Dead File Romeo and JulietDead File Romeo and Juliet
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Dead File Romeo and Juliet
By R.A. Ludlow
To the well-organized mind, death is but the next great adventure.
-J. K. Rowling, Harry Potter and the Philosopher's Stone
Elizabeth looked about at the stone teeth protruding from the ground. All besides the path was overgrown with dark grass. The walls about it were just as that colour, as was the neglected church at the path's reach. The wind was cold, but the afternoon was still quite bright. The clouds peered suspiciously upon the deformed mouth and its victim within, and Elizabeth smiled.
She finally settled herself against a secluded gravestone and began scribbling words on paper. She described in a stanza what she saw. This was a world with no exits, just life sprouting from the monuments of death. The colours of blue, green, and brown brick were exhilarating to her.
And then, as if it had just occurred to her that she was alive, she heard a strangle whistli
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I just didn't want to get off the school bus. Apparently I just decided one day that I wouldn't. I crossed my arms and stared forward, intent on rooting my buttocks into the decaying leather of the cold seat. Trying to imagine myself now, I picture a ten year old with a scowl, but I was actually sixteen, which is embarrassing. Don't judge; I'm sure I had a reason, I just don't remember it.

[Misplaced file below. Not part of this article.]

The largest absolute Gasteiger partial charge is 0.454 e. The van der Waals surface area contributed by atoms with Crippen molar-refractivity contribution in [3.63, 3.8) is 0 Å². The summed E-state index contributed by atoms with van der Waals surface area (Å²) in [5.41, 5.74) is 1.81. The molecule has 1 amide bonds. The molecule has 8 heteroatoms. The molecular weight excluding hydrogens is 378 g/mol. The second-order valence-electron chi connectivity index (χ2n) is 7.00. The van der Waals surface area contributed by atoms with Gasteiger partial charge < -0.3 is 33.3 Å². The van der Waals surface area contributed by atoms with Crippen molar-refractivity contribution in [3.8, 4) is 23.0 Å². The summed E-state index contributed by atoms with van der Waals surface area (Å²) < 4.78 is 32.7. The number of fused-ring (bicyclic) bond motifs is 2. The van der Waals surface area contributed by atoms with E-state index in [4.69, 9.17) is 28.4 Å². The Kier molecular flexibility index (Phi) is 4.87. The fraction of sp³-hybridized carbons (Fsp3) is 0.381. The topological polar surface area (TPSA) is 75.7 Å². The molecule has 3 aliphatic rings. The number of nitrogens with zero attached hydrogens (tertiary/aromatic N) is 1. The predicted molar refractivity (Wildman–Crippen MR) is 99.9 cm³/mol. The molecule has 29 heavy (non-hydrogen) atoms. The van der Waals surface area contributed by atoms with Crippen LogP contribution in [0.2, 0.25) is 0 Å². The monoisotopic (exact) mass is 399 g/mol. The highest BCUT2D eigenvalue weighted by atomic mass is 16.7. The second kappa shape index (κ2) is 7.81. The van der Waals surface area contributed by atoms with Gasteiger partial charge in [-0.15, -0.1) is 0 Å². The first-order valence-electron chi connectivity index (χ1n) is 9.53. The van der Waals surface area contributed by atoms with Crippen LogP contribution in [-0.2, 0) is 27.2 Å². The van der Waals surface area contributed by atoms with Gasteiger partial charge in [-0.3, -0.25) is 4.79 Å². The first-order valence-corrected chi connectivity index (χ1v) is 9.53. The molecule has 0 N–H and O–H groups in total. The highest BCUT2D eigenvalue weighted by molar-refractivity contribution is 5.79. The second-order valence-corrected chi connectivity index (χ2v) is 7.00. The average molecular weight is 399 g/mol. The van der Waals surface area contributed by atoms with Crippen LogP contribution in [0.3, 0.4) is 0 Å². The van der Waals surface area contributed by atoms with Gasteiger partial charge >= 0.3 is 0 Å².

You see, the walk from the bus to the school was very, very cold in the winter. I didn't like it one bit, and so I thought, 'well, why the hell should I?' It made perfect sense, I think. When it's cold, one wants to stay warm, so I went about it. I was quite content sitting where I was.
Texas is ugly in the winter. Everything dies. Now, where I come from, the plant life knows how to survive cold temperatures. The grass stays lush and dark, and the trees drop